The Sheep Bubble No.1 (VT History Photo Essay No.2)

July 11, 2016  •  Leave a Comment

This image is part of an ongoing VT History Photo Essay Project. The project objective seeks to explore VT history through images that also reflect the art and photography of the respective time period. Eventually the best images will be curated into a gallery on the website. Unless otherwise specified, the history is sourced from the excellent book by Charles t. Morrisey: Vermont - A History.

New PastureVermont Hillside Sheep FarmVermont Shepherd, Westminster, VT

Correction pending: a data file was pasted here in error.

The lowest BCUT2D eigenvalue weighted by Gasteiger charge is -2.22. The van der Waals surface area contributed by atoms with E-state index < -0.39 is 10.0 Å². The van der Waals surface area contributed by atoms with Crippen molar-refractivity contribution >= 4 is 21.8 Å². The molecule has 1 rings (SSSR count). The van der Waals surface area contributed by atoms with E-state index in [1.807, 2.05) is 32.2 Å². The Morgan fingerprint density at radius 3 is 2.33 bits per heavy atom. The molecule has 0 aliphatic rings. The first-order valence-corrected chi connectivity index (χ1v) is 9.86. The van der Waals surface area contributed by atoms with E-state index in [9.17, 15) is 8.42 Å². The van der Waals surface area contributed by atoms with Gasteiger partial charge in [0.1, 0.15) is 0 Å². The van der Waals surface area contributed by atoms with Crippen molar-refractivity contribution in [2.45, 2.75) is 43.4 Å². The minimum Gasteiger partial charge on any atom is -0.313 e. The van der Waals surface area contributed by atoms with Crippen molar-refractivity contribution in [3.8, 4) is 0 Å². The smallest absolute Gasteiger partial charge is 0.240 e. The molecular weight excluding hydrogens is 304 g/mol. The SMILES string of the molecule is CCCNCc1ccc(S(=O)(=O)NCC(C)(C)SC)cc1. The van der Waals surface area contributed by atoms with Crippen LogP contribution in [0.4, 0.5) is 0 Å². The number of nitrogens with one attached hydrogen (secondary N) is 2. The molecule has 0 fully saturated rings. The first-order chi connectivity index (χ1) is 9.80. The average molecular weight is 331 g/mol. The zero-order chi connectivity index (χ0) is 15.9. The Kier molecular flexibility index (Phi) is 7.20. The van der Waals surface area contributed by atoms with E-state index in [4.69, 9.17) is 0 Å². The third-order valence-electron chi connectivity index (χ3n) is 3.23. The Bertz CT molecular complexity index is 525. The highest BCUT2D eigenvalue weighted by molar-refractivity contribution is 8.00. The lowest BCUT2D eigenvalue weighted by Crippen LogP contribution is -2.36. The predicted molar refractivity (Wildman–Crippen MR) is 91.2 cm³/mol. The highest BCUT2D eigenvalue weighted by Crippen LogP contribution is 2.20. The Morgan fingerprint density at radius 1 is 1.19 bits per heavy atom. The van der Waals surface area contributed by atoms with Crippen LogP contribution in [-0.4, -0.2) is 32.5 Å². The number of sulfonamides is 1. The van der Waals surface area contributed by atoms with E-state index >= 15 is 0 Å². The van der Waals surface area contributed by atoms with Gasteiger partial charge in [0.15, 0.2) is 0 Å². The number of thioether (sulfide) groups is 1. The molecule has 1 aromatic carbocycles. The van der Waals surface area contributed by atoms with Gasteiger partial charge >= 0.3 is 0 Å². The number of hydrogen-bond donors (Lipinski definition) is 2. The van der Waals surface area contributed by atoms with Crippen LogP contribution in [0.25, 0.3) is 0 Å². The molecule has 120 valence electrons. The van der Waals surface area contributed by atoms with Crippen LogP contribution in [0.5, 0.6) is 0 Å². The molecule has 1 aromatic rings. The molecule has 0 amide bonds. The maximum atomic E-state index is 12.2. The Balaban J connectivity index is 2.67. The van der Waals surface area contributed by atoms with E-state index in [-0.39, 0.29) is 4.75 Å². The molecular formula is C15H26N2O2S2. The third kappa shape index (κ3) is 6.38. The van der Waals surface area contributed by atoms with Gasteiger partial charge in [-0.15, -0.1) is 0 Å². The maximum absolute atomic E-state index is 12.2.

In the 1820's and 1830's Vermont's economy was dominated by sheep farming. The landscape of Vermont was very different from today with much of the land deforested leaving open hillsides well suited to pasture land for sheep. The Napoleonic Wars had loosened Spain's ability to restrict the export of Merino sheep and the embargoes of the War of 1812 further encouraged the domestic sheep industry in the United States. Vermont had the hillside pastures and nearby New England mills ready to take the wool. Fleece was golden to Vermonters. By 1840, sheep outnumbered people in Vermont by a 6:1 ratio. The industry was protected by high tariffs, which were removed in the 1840's, leading to more cost-effective competition from the West. The Vermont sheep bubble collapsed,  done in by the Vermont landscape which does not lend itself to large operations no matter how hard a Vermonter works. Vermont's landscape has always been both beguiling to behold and limiting in support to economic development. The Vermont Shepherd owners David and Yesenia Ielpi Major generously made their farm available for photography.

 


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